“Life’s most persistent and urgent question is: ‘What are you doing for others?’”—Rev. Dr. Martin Luther King Jr.
The recent political climate has been heavy no matter the perspective. Polarized points of view, hateful rhetoric and acts of violence and oppression have muddied missions and weighed on the minds of clergy and lay people alike. At St. Peter’s UMC in Ocean City, NJ, the worship team led by Rev. Erik Hall is doing its best to strike a balance for its congregation in a five-part worship series that began in January.
“With tempers flaring, social media arguments flying, it hurt my heart to see brothers and sisters so susceptible to such hateful rhetoric,” said Hall. “We needed to pull back from current politics.”
Known as “The Politics of Jesus,” the program takes the bold step of redirecting the focus back to God with love and compassion.
“There’s a more important perspective—relationships with one another but also our calling in the world to love one another and to do works of justice and mercy,” said Hall as he embraced the words of first Corinthians that said, “Love bears all things, believes all things, hopes all things, endures all things.”
In a move to shift the focus away from the political polarization that has been growing in our culture and is now engulfing our collective experience, Hall is relishing the opportunity to proclaim Jesus is Lord in this new series. They are hoping to imitate Jesus by doing what he did and embracing what he valued.
“We are saying we follow Jesus above all and before all. This matters for our daily actions and choices in the home, neighborhood, workplace, marketplace, society and the political arena,” said Hall who was appointed to the church on the ocean last July.
By recalibrating the Christian perspective so that it surrounds the Kingdom of God instead of the politics of the day, Hall said he hopes to help people heal and embrace the United Methodist mission to make disciples of Jesus Christ for the transformation of the world.
Hall touches on a different theme each week to his large congregation that now averages about 400-600, some online from Marco, FL. Interspersed on weekdays are messages that touch on themes like servanthood, freedom and humility.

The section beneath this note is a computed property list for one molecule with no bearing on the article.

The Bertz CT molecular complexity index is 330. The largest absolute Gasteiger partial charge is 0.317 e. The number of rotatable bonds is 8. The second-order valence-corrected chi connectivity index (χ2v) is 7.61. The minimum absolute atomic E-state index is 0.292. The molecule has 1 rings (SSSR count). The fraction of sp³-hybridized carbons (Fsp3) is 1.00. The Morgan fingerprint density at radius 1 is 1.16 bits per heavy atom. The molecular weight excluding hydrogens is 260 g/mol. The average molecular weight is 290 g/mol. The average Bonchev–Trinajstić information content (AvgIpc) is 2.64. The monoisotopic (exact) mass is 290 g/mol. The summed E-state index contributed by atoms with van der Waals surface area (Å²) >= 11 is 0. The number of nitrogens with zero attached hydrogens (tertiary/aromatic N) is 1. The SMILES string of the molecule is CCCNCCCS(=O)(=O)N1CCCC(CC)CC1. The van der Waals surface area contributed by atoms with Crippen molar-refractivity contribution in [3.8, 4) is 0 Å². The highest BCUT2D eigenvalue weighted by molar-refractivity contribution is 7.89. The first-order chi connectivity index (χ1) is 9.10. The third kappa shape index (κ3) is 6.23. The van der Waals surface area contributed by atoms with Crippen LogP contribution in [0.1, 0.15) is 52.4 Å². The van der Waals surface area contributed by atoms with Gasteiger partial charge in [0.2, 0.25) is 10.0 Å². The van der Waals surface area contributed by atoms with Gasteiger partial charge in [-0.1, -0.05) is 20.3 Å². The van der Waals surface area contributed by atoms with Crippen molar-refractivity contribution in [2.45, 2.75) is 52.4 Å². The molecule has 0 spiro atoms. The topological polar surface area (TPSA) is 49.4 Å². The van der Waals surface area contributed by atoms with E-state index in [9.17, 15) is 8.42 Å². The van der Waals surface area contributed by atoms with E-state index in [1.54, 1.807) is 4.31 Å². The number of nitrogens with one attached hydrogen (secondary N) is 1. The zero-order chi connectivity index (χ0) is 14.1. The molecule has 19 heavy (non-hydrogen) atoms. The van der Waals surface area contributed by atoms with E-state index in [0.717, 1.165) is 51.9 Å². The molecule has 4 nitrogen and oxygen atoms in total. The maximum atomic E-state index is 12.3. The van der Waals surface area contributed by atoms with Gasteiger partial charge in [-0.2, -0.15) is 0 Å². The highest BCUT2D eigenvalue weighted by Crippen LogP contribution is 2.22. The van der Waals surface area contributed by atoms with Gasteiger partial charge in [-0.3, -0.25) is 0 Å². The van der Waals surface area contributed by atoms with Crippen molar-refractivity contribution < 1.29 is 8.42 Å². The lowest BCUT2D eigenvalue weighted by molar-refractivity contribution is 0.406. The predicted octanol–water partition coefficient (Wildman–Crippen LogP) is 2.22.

To an audience with a wide range of opinions, Hall opened the series on Jan. 17, when he preached “I Pledge Allegiance.” In this sermon, he called for Christians to claim their primary citizenship in the Kingdom of God.
On Jan. 24 his sermon, “The Kingdom of God Has Come Near,” showed how the kingdom of God is expressed in many ways like healing, faith, hope and victory over evil.
“The world is governed by human kingdoms and show themselves in nasty human ways: oppression, injustice, and abuse,” said Hall.
On Jan. 31 he preached the sermon, “The Greatest Shall Serve,” in which he explored how Jesus saw the “greatest” not as the rich and powerful, but rather those who become servants to others and allow others to be heard.
Growing up in northern New Jersey, Hall said he was always searching to understand the nature of truth. This led him to study philosophy during which time a professor introduced him to theology and the idea that God was intelligent.
“This was satisfying but also answered my deepest questions of what was right and wrong,” said Hall who later went on to study at Princeton Theological Seminary where he earned his M.Div.
In the end, Hall is looking to strike a balance. “We want to embrace this new opportunity to rise to the occasion to set an example of faith, love and hope. We want to be the church where different people who share a faith in Christ can do great things together when given a chance.”
In late January, great things came in the form of food ministry when a big donation from the local Boyar’s Market allowed St. Peter’s to bring food to the Ocean City Food Cupboard and Atlantic City Rescue Mission. The food ministry also spread to its luncheon, God’s Kitchen where 55 hungry people were fed homemade lasagna and banana whipped cream pie. They also delivered 28 meals to many shut-ins in Upper Township and Ocean City as well as brought food to the senior center, The Branches in Rio Grande.